On Tue, Apr 20, 2010 at 5:55 PM, Stroller
> On 20 Apr 2010, at 13:17, Mick wrote:
>>> "Introduced in Gecko 1.9.1: Code with UniversalXPConnect privileges
>>> can monitor the list of available WiFi access points to obtain
>>> information about them including their SSID, MAC address, and signal
>>> strength. This capability was introduced primarily to allow WiFi-based
>>> location services to be used by geolocation services."
>> Hmm Mozilla's netlib. I had a look at the slides and bits of the
>> documentation on the Mozilla website, but I am still not really clear
>> what it does, or why it is needed.
> I *believe* that the idea of having geolocation accessible to the browser is
> so that websites should be able to provide locally-relevant information.
> The classic browser has no idea where you are, so if you open the homepage
> of Starbucks / McDonalds / Burgerking / Tesco / Sainsburys / whatever and
> click on "find my nearest store" then you'll need to enter your zip code in
> order for the site to provide you that information.
> I *believe* that a geolocation-aware browser would be able to tell the site
> where you are. So as soon as you open the webpage, the site will query your
> browser, your browser will tell it where you are and an AJAXy element on the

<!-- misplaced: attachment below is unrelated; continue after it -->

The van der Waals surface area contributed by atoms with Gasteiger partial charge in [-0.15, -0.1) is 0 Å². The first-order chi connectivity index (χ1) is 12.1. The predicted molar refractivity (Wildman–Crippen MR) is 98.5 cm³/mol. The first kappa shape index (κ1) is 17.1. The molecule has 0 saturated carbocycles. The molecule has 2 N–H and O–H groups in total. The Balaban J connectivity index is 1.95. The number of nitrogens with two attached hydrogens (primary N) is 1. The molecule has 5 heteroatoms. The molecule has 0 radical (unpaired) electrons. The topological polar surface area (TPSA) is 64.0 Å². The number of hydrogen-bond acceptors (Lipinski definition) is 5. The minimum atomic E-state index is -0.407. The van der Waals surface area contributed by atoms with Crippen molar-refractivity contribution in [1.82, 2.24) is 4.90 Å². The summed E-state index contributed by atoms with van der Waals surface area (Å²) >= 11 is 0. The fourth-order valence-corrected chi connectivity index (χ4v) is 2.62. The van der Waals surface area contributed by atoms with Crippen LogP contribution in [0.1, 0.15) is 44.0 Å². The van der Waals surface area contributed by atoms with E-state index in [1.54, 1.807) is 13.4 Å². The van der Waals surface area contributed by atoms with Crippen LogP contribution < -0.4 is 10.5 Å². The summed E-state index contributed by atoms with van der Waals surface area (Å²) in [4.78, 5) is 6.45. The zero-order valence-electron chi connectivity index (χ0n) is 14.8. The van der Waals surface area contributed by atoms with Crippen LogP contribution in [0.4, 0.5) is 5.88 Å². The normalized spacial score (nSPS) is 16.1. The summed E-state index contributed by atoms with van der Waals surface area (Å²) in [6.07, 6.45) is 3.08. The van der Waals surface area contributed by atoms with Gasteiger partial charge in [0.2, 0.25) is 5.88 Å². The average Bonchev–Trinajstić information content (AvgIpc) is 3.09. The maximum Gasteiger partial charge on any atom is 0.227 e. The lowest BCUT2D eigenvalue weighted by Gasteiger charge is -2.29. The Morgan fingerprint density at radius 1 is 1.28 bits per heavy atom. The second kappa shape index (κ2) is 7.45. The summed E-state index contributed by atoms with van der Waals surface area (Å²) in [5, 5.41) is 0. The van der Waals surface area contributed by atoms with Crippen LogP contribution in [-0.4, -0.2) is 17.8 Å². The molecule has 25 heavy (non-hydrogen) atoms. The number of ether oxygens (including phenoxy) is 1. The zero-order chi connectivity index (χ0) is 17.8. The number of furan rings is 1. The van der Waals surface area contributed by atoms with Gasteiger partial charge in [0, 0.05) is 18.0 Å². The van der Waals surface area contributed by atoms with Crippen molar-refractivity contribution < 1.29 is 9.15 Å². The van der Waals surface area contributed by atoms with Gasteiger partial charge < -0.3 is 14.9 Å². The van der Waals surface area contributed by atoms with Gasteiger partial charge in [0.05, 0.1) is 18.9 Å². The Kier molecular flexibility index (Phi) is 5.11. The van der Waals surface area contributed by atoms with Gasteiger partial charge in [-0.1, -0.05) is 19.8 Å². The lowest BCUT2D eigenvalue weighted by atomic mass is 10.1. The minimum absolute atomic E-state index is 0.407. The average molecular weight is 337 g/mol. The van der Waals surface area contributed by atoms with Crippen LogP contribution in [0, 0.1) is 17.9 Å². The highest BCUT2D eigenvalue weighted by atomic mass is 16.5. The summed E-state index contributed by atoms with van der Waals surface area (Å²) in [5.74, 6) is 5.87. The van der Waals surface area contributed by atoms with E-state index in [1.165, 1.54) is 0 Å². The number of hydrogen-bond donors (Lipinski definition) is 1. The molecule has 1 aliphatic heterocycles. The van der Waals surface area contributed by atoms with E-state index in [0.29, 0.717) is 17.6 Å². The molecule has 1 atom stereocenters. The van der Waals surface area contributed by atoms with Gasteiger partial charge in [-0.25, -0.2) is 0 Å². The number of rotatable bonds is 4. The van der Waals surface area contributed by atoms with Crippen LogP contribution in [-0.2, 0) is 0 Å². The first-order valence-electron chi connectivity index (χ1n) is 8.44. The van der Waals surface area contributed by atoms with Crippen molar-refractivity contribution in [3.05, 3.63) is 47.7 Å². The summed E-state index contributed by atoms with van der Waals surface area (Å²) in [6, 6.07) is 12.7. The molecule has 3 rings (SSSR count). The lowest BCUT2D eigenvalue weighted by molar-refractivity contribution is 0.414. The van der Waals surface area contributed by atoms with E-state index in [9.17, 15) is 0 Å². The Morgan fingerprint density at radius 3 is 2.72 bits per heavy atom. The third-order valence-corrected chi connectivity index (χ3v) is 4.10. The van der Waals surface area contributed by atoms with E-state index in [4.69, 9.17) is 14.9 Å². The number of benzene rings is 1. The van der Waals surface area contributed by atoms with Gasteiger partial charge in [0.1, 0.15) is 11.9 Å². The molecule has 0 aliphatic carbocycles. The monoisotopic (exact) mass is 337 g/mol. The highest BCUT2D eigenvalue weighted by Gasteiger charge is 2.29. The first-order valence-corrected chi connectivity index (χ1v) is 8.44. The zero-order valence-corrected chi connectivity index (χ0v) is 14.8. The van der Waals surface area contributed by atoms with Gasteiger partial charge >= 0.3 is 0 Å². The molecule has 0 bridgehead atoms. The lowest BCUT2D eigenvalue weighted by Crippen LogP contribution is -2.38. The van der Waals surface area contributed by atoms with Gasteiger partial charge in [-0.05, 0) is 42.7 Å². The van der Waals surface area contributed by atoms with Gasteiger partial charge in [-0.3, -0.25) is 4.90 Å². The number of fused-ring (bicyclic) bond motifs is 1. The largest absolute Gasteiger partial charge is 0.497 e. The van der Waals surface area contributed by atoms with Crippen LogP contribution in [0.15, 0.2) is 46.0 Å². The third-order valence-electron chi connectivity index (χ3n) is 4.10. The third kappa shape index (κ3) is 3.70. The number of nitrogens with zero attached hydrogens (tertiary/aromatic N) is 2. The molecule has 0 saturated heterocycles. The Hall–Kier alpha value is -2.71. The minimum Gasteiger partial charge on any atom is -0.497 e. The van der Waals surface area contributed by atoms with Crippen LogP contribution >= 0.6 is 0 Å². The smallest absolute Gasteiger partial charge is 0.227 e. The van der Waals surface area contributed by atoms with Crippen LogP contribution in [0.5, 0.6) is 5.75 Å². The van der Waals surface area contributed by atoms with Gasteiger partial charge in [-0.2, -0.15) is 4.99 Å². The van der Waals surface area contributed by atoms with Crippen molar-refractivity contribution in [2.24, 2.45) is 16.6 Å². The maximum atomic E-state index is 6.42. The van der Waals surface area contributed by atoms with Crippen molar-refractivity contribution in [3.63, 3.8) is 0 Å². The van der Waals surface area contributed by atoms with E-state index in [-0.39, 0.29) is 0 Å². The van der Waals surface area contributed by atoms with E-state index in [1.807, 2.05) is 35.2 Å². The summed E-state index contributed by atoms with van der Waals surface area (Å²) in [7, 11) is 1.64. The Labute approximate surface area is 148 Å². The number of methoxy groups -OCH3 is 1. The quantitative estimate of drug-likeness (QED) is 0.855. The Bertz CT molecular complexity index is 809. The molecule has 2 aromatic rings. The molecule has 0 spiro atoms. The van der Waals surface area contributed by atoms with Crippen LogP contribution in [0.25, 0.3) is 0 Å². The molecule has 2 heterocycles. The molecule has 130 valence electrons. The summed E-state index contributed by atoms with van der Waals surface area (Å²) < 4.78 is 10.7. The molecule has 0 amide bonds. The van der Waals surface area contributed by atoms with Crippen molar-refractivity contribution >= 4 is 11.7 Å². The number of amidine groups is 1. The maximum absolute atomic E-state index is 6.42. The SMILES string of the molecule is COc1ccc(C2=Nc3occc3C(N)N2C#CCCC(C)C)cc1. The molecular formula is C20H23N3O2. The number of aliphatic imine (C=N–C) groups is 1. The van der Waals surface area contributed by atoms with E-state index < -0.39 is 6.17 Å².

> page would say "Your nearest Tesco store is 13th Street... Click here for
There are already big sites like Twitter and Google Maps that use the
geolocation API. Give it a try: http://www.google.com/maps/m
If it is able to get your location, it should have a little dot in the
bottom-right corner that will take you to your current location when
The browser asks for your permission before giving your location away
to a website, so there's no need to worry about privacy as far as I
can tell. It is surprisingly accurate, I don't know what kind of magic
they use but I live in a small town (1 square mile in size) and it was
able to pinpoint me down to that level. Maybe from my search/browsing
history? I don't know... maybe I don't want to know.
What if the Google Street View vans, in addition to taking
photographs, were also scanning for wifi signals and recording their
location? That would give them an impressive database of wifi
And, of course, like you said, when I run Firefox on my phone it uses
the built-in GPS receiver and can find me quite easily. If there's no
GPS signal available it uses a database of cellular tower locations to
triangulate where I am, which is much less accurate than GPS but still
accurate enough to show within a few blocks of where I am. There are
several mobile-oriented sites that use this API today for local
searches and so on.